DeniseOkuda: We use video monitors, we don’t use actual computers on set.
Moderator: <Timon> to <Moderator>: have you ever glitched or screwed up graphics that can’t be replaced and hoped no one would notice?
MichaelOkuda: Most of the displays and panels are backlit phototransparencies, but these are designed on computers, so in a sense they all are.
Moderator: for those who’ve come late, please send your questions to me as private messages
MichaelOkuda: Did you notice?
Moderator: <cyclops1> to <Moderator>: to michael is there an update to the omnipedia ??
MichaelOkuda: Yes, Simon and Schuster Interactive is publishing the Star Trek Encyclopedia Interactive Edition, do out any day now.
MichaelOkuda: It’s a hybrid product (Win and Mac).
MichaelOkuda: It’s a 4-disc set that includes lots of video previews and other stuff I don’t remember right now.
Moderator: <PresClark> to <Moderator>: someone online earlier suggested that thre is another Star Trek show inthe works. Is this corect?
MichaelOkuda: Rumors are rampant, but the truth is, no one really knows at this point.
Moderator: <walt> to <Moderator>: have u two started pre-production on the TNG Movie ??
MichaelOkuda: Some preliminary work has begun, but heavy duty pre-production is still a ways off.
DeniseOkuda: We are, however, thrilled, that Johnathon Frakes, will be directing the next Star Trek feature.
Moderator: <Trish> to <Moderator>: msg moderator: Ths is a personal question Michael and Deniser, where did you two meet?
DeniseOkuda: We met through mutual friends here in Los Angeles.
Moderator: <Acolyte> to <Moderator>: to both guests: Are there things you dont like in ST? Things you can’t ‘believe’ in, or would have done differently if you were in charge?
MichaelOkuda: There are always things you would do differently with the benefit of hindsight.
MichaelOkuda: Nevertheless, one of the great things about ST as an ongoing project is, if you’re not happy with something you’ve done, odds are you’ll get another chance to do something else similar in a later episode or movie.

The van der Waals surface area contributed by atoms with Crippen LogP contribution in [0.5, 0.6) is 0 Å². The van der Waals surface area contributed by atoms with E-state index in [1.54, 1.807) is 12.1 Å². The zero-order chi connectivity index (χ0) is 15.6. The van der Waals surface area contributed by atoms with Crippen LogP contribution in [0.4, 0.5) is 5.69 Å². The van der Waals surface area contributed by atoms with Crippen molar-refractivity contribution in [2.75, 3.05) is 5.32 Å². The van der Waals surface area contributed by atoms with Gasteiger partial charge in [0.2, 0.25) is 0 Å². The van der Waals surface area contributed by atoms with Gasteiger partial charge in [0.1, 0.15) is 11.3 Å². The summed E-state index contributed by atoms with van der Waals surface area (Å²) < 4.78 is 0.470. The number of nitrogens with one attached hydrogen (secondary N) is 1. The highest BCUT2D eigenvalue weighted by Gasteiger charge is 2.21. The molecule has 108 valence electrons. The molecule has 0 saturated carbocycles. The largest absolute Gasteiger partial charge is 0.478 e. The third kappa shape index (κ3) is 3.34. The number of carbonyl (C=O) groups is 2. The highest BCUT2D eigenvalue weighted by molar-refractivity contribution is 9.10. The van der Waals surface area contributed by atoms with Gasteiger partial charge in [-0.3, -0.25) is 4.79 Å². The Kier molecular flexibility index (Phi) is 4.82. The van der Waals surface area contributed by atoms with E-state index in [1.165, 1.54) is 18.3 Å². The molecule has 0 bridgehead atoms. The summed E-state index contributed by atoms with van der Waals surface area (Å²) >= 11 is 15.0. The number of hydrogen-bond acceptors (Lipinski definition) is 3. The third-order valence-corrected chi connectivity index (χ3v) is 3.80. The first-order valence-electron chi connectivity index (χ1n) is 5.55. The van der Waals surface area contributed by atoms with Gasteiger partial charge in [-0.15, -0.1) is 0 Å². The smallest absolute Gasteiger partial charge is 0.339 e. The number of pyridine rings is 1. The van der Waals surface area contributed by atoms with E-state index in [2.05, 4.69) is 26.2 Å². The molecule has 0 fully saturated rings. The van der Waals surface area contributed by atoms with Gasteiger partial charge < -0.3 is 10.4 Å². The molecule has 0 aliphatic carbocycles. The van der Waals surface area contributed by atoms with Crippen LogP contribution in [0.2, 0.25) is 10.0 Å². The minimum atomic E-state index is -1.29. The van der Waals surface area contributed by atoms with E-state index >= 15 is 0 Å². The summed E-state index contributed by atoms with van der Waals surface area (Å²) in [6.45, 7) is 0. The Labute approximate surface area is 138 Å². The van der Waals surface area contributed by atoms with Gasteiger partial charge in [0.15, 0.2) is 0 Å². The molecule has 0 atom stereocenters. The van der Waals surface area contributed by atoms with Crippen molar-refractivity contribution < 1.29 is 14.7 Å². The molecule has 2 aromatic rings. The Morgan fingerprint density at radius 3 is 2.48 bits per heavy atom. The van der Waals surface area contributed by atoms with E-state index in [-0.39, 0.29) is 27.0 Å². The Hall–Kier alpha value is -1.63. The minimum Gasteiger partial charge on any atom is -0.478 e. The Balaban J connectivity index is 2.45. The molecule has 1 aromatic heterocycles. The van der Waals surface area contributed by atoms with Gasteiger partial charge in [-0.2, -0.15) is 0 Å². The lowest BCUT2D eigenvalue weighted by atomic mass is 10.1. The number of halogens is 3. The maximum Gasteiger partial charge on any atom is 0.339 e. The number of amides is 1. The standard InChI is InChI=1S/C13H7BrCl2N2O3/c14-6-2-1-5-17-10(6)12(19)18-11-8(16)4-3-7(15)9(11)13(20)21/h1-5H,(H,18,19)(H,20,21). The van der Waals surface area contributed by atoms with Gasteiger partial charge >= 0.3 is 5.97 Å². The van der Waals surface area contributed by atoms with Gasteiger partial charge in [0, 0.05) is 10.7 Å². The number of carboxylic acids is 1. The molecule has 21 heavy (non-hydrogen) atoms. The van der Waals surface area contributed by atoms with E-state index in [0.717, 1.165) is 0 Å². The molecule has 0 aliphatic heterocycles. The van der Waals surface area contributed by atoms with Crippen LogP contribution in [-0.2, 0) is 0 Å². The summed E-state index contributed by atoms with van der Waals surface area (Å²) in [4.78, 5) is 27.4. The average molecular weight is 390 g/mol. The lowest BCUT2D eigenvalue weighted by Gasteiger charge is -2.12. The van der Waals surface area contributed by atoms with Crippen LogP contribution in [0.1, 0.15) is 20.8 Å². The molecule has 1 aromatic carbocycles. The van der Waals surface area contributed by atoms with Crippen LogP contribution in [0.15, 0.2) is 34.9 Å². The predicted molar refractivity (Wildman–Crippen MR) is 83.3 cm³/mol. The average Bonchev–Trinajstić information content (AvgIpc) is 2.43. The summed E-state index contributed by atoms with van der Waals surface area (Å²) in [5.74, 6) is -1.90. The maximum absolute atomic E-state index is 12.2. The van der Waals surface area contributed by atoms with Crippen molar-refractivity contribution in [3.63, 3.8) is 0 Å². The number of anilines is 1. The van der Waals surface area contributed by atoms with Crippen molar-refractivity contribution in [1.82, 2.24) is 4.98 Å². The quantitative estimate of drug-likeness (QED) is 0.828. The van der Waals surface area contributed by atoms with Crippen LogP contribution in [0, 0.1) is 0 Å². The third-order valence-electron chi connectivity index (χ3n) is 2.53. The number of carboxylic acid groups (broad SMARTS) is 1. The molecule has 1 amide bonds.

Moderator: <Remiah> to <Moderator>: mr. and mrs. okuda, i love the work that you’ve done with star trek… my question is: how much of the technical aspects of star trek, tng particularly, are based in reality and how much is imagination? (i.e. warp travel, sickbay technology, etc)
MichaelOkuda: Gene Roddenberry took great pride that ST’s future science was solidly based in present-day science.
MichaelOkuda: Nevertheless, in order to tell the stories, some pretty big assumptions had to be made.
MichaelOkuda: For example, we have very little real idea how to travel faster than light, and we certainly have no idea how one could beam a person from a spaceship down to a planet.
Moderator: We’ll move away from design-related questions and focus on technical, “historical” questions, and questions about the CD-ROMs and books.
Moderator: <Kruge43> to <Moderator>: In one episode of Voyager a transformation occured due to Transwarp. Yet other races have used it without such an effect. Can you explain that?
MichaelOkuda: Obviously they know something we don’t.
Moderator: <Lorien> to <Moderator>: Mike: How fast is the Enterprise-E compared to Voyager, for instance? To fly from Neutral Zone to Earth in 3.5 hours sure seemed fast 🙂
MichaelOkuda: The history of technology is full of amazing technical developments that can’t be used until someone figures out how to counteract undesired side effects.
MichaelOkuda: You’re right.
MichaelOkuda: One of the reasons we’ve been extremely reluctant to come up with a definitive map of the ST galaxy is precisely because of these kinds of questions.
Moderator: <Tkia> to <Moderator>: So, Denise, with your nursing experience, are you sometimes called to be a “medical advisor” for Julian and the Holodoc?
DeniseOkuda: Occasionally I have been asked to come down to set and demonstrate certain medical techniques.
MichaelOkuda: Denise also will sometimes catch medical faux pas in scripts.
MichaelOkuda: For example, for a while we were getting lines like, “Give them 75 ccs of cordezine.”
MichaelOkuda: Denise pointed out that 75 ccs of liquid is probably bigger than the entire hypospray.
DeniseOkuda: Not to mention that that much liquid would hurt.
Moderator: <Sambo> to <Moderator>: Are there going to be any more CD ROM games like Star Trek Klingon and Borg?
MichaelOkuda: We don’t know.
MichaelOkuda: The products we’ve been associated with lean more toward the reference and simulation sides of things.
Moderator: <slirp> to <Moderator>: One thing that always frustrates me about ST is the use of the word ‘quadrant’, why is this used to define location in 3 dimensional space?